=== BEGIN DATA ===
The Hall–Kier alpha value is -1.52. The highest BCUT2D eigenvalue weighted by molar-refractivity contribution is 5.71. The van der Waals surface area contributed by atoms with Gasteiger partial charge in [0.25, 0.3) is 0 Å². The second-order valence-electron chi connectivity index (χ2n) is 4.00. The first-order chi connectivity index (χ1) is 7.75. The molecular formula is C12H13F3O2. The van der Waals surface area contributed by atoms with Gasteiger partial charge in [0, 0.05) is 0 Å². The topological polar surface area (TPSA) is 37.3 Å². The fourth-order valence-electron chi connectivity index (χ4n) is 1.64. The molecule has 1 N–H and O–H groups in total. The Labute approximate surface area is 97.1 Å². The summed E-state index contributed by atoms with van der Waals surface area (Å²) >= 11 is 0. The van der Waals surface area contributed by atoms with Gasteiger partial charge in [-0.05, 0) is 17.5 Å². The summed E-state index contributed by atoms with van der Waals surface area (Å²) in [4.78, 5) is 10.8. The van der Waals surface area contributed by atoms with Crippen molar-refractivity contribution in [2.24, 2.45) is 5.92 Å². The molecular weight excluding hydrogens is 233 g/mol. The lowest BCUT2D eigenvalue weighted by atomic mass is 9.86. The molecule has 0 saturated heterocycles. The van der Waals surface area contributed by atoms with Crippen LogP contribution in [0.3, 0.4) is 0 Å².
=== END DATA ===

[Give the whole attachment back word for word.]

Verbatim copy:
The Hall–Kier alpha value is -1.52. The highest BCUT2D eigenvalue weighted by molar-refractivity contribution is 5.71. The van der Waals surface area contributed by atoms with Gasteiger partial charge in [0.25, 0.3) is 0 Å². The second-order valence-electron chi connectivity index (χ2n) is 4.00. The first-order chi connectivity index (χ1) is 7.75. The molecular formula is C12H13F3O2. The van der Waals surface area contributed by atoms with Gasteiger partial charge in [0, 0.05) is 0 Å². The topological polar surface area (TPSA) is 37.3 Å². The fourth-order valence-electron chi connectivity index (χ4n) is 1.64. The molecule has 1 N–H and O–H groups in total. The Labute approximate surface area is 97.1 Å². The summed E-state index contributed by atoms with van der Waals surface area (Å²) >= 11 is 0. The van der Waals surface area contributed by atoms with Gasteiger partial charge in [-0.05, 0) is 17.5 Å². The summed E-state index contributed by atoms with van der Waals surface area (Å²) in [4.78, 5) is 10.8. The van der Waals surface area contributed by atoms with Crippen molar-refractivity contribution in [2.24, 2.45) is 5.92 Å². The molecular weight excluding hydrogens is 233 g/mol. The lowest BCUT2D eigenvalue weighted by atomic mass is 9.86. The molecule has 0 saturated heterocycles. The van der Waals surface area contributed by atoms with Crippen LogP contribution in [0.3, 0.4) is 0 Å².